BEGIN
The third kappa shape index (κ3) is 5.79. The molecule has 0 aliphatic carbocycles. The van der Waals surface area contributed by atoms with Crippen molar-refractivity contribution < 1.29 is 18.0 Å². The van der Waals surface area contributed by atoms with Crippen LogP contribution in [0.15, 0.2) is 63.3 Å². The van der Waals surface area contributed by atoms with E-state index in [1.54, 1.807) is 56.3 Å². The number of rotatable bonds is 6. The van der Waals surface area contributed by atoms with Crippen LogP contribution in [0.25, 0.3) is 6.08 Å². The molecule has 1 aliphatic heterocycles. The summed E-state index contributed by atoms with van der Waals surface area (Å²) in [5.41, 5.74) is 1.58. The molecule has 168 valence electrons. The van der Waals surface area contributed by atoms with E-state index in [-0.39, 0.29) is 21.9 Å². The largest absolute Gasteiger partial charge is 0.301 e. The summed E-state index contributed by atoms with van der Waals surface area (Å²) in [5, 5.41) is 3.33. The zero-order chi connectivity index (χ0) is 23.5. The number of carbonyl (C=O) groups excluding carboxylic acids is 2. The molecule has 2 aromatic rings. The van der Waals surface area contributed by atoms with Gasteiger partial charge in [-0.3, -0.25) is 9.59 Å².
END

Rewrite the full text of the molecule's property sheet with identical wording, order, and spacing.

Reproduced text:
The third kappa shape index (κ3) is 5.79. The molecule has 0 aliphatic carbocycles. The van der Waals surface area contributed by atoms with Crippen molar-refractivity contribution < 1.29 is 18.0 Å². The van der Waals surface area contributed by atoms with Crippen LogP contribution in [0.15, 0.2) is 63.3 Å². The van der Waals surface area contributed by atoms with E-state index in [1.54, 1.807) is 56.3 Å². The number of rotatable bonds is 6. The van der Waals surface area contributed by atoms with Crippen LogP contribution in [0.25, 0.3) is 6.08 Å². The molecule has 1 aliphatic heterocycles. The summed E-state index contributed by atoms with van der Waals surface area (Å²) in [5.41, 5.74) is 1.58. The molecule has 168 valence electrons. The van der Waals surface area contributed by atoms with E-state index in [-0.39, 0.29) is 21.9 Å². The largest absolute Gasteiger partial charge is 0.301 e. The summed E-state index contributed by atoms with van der Waals surface area (Å²) in [5, 5.41) is 3.33. The zero-order chi connectivity index (χ0) is 23.5. The number of carbonyl (C=O) groups excluding carboxylic acids is 2. The molecule has 2 aromatic rings. The van der Waals surface area contributed by atoms with Gasteiger partial charge in [-0.3, -0.25) is 9.59 Å².